What is Music Therapy?
Used for healthy individuals as well as patients in all types of recovery, including addiction, music therapy is a great support for physical exercise as well as mental stimulation and concentration.
In Scottsdale, AZ, music therapy is offered at Scottsdale Recovery Center for customized patient recovery in a relaxing environment. The Music Therapy Program we offer is guided by a licensed professional, who will use proven techniques in order to achieve a successful intervention– unique to each patient!
Music Therapy Helps With Disorders Related to Addiction
Many individuals who suffer from addiction also suffer from a dual diagnosis condition, such as major depression. These co-morbid diagnoses could be partly responsible for the drug abuse problems or they could be the result of the drug use. Regardless of the reasons the other condition exists, the treatment program selected must address both issues simultaneously.
What Can Music Therapy Do to Help Addiction?
According to the University of Wisconsin at Eau Claire, music stimulates certain activities in the brain than can assuage the effects of addiction. For instance, music can help produce GABA inhibitors. These neurotransmitters are responsible for the balancing of the neurotransmitters in the brain, including dopamine. If the brain is producing the right amount of this important neurotransmitter, then the brain can properly monitor the amount of dopamine released and retrieved between neurons. They prevent the receptors from becoming over-stimulated.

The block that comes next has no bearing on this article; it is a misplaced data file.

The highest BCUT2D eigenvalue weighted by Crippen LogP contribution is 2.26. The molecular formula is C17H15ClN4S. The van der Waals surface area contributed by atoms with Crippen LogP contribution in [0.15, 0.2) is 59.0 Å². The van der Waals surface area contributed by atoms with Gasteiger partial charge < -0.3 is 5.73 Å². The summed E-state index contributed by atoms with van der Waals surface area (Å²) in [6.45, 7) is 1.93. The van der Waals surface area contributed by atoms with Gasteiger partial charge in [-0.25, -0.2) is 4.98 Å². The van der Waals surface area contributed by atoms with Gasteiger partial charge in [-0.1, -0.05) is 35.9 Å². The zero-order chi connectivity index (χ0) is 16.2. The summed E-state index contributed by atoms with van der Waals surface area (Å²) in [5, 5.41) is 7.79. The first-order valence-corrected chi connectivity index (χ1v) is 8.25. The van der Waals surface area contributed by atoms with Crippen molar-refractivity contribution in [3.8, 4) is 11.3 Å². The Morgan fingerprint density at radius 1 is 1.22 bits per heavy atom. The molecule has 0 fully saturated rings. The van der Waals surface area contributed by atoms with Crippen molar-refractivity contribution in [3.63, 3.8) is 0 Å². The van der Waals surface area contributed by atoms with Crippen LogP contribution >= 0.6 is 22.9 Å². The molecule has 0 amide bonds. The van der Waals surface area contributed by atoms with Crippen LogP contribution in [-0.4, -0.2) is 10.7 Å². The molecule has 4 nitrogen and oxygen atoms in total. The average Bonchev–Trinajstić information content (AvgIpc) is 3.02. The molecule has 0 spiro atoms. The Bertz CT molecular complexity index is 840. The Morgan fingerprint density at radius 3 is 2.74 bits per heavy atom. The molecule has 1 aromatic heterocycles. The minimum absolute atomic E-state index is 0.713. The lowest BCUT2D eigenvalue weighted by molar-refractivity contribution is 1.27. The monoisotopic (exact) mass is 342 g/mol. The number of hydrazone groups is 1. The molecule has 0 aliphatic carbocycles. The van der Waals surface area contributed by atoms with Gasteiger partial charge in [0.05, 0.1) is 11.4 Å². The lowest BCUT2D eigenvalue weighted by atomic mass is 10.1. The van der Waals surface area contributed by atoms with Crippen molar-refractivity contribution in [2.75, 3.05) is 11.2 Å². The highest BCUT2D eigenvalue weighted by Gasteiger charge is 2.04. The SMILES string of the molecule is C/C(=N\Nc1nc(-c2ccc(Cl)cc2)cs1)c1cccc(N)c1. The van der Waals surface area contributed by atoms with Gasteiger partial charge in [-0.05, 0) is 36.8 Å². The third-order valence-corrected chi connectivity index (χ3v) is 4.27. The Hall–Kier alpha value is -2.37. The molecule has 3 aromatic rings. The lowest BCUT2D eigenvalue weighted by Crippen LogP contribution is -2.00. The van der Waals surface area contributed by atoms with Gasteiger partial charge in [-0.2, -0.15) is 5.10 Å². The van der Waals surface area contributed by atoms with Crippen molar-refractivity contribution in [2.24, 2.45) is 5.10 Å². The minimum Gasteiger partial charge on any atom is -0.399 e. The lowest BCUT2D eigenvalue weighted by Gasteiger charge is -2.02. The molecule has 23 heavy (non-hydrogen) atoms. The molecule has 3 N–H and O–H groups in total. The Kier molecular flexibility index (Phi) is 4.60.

Another benefit of music has been proven time and time again in everyday settings. Have you ever been down and put on your favorite music to lift your spirits? How many times have you been driving in a car and “that one song” comes on the radio? You find yourself screaming, “Turn it up!” and for the next few minutes, you are happy. Even if it is your favorite sad song, you can get lost in it and it makes you feel better for having heard the melody and the lyrics.
This isn’t a strange or unique occurrence. The truth is that music affects the release of dopamine in our brains, just like drugs, and just like any other activity that makes us feel good. The same dopamine that is released in excess when we use drugs is released in the correct proportions when we listen to or create music. Music makes us feel better.
When dealing with an addiction, it is important to retrain the neurons in the brain to create the neurotransmitters, like dopamine, that are responsible for making us feel good about ourselves, and our lives.
Music therapy interventions can be designed to:
- Stress Management
- Encourage Physical Recovery
- Pain Relief
- Overall Well-being
- Express Feelings
- Sharpen Memory Recollection
- Enhance Communication
- Behavioral problems
Research in music therapy supports its effectiveness in a wide variety of healthcare and educational settings. (Source AMTA, 2013)